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April 11, 2006

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Reference ID Created Released Classification Origin
06KIEV1445 2006-04-11 15:30 2011-08-30 01:44 CONFIDENTIAL Embassy Kyiv
DE RUEHKV #1445/01 1011530
P 111530Z APR 06


C O N F I D E N T I A L SECTION 01 OF 02 KIEV 001445 



E.O. 12958: DECL: 04/11/2016 

Classified By: Ambassador for reasons 1.4 (b,d). 

1. (C) Summary:  In an April 11 meeting, National Security 
and Defense Council (NSDC) Secretary Anatoliy Kinakh told 
Ambassador that a stable majority coalition in Parliament 
(Rada) and the formation of a new government had to happen 
quickly in order to address critical economic issues.  In 
order to avoid further aggravating divisions within Ukraine, 
Kinakh opined, neither Party of Regions leader Viktor 
Yanukovych nor Tymoshenko bloc leader Yuliya Tymoshenko 
should become prime minister.  An important task in building 
a Rada majority coalition would be the establishment of an 
agreement that deputies would sign, in accordance with 
constitutional reforms.  Such an agreement would set forth 
the ruling coalition's priorities and program of work; the 
coalition and its deputies would be required to implement the 
agreement.  One of the new Rada's first tasks would be to 
adopt the outlines of the 2007 budget, which needs to be done 
by the end of June.  End summary. 

Coalition Tasks: Reunify Ukraine, Reinvigorate Economy 
--------------------------------------------- --------- 

2. (C) NSDC Secretary Kinakh said negotiations on the 
formation of a ruling coalition in Parliament (Rada) 
continued, but were contentious.  The timely formation of a 
coalition was an important task not just on political grounds 
but also due to the numerous socio-economic problems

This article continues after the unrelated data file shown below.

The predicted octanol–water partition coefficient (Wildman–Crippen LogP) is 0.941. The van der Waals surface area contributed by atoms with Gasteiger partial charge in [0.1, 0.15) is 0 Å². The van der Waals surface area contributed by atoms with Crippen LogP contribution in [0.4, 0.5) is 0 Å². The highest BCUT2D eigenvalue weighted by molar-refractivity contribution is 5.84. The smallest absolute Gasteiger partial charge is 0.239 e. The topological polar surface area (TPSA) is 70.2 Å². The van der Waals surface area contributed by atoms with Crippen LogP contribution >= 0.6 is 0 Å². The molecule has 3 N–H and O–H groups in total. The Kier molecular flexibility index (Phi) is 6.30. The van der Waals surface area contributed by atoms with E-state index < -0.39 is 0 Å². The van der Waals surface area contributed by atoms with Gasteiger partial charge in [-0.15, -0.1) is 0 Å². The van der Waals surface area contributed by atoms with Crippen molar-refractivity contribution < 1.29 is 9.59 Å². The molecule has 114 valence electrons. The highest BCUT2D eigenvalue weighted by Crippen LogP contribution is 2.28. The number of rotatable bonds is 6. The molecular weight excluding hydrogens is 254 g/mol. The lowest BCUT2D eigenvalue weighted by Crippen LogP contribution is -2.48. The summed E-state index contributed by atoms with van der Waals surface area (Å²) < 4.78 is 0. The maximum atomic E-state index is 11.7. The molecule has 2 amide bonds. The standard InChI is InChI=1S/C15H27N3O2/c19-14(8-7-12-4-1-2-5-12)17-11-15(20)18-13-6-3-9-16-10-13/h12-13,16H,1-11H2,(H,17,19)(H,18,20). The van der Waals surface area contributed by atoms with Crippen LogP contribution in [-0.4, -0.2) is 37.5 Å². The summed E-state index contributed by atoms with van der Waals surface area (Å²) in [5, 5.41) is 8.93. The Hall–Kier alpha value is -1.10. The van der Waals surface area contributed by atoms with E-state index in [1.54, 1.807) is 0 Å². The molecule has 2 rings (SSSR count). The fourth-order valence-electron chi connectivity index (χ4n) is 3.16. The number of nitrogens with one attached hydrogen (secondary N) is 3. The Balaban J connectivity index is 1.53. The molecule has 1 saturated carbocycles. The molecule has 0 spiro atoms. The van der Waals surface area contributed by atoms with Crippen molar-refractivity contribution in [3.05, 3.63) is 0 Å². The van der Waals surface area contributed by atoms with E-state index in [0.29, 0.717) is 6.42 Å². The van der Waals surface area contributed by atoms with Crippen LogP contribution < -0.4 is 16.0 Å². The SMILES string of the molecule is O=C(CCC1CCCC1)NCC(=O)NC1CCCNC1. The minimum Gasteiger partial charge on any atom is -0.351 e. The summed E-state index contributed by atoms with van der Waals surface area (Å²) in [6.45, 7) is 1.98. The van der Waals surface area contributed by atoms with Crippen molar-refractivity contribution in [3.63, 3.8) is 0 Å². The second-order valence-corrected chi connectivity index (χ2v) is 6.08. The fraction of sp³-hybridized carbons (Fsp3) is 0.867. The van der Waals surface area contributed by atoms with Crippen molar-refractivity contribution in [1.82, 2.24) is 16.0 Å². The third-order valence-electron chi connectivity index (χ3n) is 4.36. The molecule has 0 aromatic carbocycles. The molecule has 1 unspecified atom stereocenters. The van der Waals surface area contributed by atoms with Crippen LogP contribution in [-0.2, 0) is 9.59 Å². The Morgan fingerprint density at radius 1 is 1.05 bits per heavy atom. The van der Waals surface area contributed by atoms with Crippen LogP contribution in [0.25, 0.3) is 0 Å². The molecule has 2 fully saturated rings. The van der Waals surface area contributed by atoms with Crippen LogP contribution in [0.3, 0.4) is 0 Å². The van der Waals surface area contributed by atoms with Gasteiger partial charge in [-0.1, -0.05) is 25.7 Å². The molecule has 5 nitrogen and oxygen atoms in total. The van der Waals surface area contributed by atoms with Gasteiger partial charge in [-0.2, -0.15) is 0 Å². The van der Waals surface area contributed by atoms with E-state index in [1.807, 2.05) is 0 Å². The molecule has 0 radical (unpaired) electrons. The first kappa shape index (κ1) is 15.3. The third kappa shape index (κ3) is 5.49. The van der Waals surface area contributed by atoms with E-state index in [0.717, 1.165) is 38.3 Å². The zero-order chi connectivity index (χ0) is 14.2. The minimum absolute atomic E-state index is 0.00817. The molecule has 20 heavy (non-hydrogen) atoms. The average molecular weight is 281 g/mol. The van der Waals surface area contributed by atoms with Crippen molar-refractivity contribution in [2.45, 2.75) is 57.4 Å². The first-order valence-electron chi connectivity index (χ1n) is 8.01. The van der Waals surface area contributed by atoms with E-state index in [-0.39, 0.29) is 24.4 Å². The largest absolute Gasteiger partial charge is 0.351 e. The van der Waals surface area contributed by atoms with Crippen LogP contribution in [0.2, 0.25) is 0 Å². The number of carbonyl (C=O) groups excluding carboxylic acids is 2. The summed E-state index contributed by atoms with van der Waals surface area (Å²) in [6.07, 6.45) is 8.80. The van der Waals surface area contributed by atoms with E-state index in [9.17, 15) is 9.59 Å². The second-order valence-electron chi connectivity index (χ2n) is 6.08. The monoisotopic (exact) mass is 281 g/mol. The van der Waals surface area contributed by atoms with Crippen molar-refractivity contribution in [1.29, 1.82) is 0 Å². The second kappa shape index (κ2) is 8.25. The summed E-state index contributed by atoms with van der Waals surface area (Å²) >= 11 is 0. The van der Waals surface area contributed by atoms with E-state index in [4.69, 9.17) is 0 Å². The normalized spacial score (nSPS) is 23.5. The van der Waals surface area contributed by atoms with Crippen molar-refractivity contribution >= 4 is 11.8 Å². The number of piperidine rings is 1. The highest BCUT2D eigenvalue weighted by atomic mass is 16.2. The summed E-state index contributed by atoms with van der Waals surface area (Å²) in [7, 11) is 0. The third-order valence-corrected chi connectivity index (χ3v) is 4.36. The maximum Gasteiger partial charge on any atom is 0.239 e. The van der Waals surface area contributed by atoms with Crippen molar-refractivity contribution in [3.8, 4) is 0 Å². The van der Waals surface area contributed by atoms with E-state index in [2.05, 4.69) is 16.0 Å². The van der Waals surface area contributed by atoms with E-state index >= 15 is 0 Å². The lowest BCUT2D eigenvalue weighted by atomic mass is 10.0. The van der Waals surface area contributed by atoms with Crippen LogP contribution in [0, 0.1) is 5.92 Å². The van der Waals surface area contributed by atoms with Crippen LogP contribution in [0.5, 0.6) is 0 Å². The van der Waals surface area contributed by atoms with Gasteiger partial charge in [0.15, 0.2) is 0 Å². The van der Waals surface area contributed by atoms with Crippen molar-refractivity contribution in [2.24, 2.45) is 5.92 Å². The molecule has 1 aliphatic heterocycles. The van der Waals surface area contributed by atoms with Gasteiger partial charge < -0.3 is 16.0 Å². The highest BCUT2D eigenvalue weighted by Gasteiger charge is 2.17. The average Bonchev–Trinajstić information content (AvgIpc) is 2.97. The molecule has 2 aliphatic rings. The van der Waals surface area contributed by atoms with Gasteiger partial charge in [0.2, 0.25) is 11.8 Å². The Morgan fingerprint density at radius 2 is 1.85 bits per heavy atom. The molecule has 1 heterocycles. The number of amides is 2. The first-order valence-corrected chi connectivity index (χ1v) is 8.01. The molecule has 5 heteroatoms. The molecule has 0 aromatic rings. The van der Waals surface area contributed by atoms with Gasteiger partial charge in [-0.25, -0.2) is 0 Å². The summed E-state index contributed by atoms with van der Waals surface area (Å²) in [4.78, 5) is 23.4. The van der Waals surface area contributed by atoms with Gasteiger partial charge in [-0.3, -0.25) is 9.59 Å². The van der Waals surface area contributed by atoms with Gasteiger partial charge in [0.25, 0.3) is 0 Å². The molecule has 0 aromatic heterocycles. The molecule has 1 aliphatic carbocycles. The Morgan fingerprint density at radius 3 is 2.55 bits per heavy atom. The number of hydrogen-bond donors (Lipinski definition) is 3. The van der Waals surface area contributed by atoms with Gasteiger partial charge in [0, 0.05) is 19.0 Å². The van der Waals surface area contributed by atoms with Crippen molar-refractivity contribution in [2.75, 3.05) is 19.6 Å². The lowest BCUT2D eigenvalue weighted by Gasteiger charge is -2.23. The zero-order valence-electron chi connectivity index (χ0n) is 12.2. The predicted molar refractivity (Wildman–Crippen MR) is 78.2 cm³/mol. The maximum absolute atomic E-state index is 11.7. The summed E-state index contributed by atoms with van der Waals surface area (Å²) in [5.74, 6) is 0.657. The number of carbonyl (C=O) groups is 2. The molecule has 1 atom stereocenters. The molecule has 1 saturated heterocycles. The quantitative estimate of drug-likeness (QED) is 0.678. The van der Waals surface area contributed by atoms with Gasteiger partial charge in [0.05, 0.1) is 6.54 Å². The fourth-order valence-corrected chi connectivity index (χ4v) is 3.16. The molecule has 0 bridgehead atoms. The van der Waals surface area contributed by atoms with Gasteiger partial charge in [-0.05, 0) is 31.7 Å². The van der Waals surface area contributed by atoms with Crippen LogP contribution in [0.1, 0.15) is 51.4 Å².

confronting the nation, Kinakh declared.  The electoral 
campaign had artificially aggravated divisions in the 
country, especially the east-west divide, a situation that 
had been evident during the 2004 presidential election.  By 
bringing in the right partners, a Rada coalition and a new 
government could work to heal this rift.  In addition, a 
coalition needed to address Ukraine's serious economic 
stagnation.  In Kinakh's view, in order to avoid further 
aggravating divisions within Ukraine, a new government with 
Party of Regions should not have party leader Viktor 
Yanukovych as prime minister, and one with the Yuliya 
Tymoshenko Bloc (BYuT) should not have Tymoshenko as prime 

3. (C) Kinakh said a coalition had to be formed on the basis 
of principles that would address fundamental issues such as 
Ukraine's official language and whether Ukraine should have a 
federal structure.  Kinakh noted that the constitutional 
amendments that took effect January 1, and which enhanced the 
Rada's power, required deputies in a majority coalition to 
sign a coalition agreement.  The agreement would detail the 
coalition's "parameters, principles, and priorities" and set 
forth its program of work.  Kinakh's Party of Industrialists 
and Entrepreneurs (a member of the Our Ukraine electoral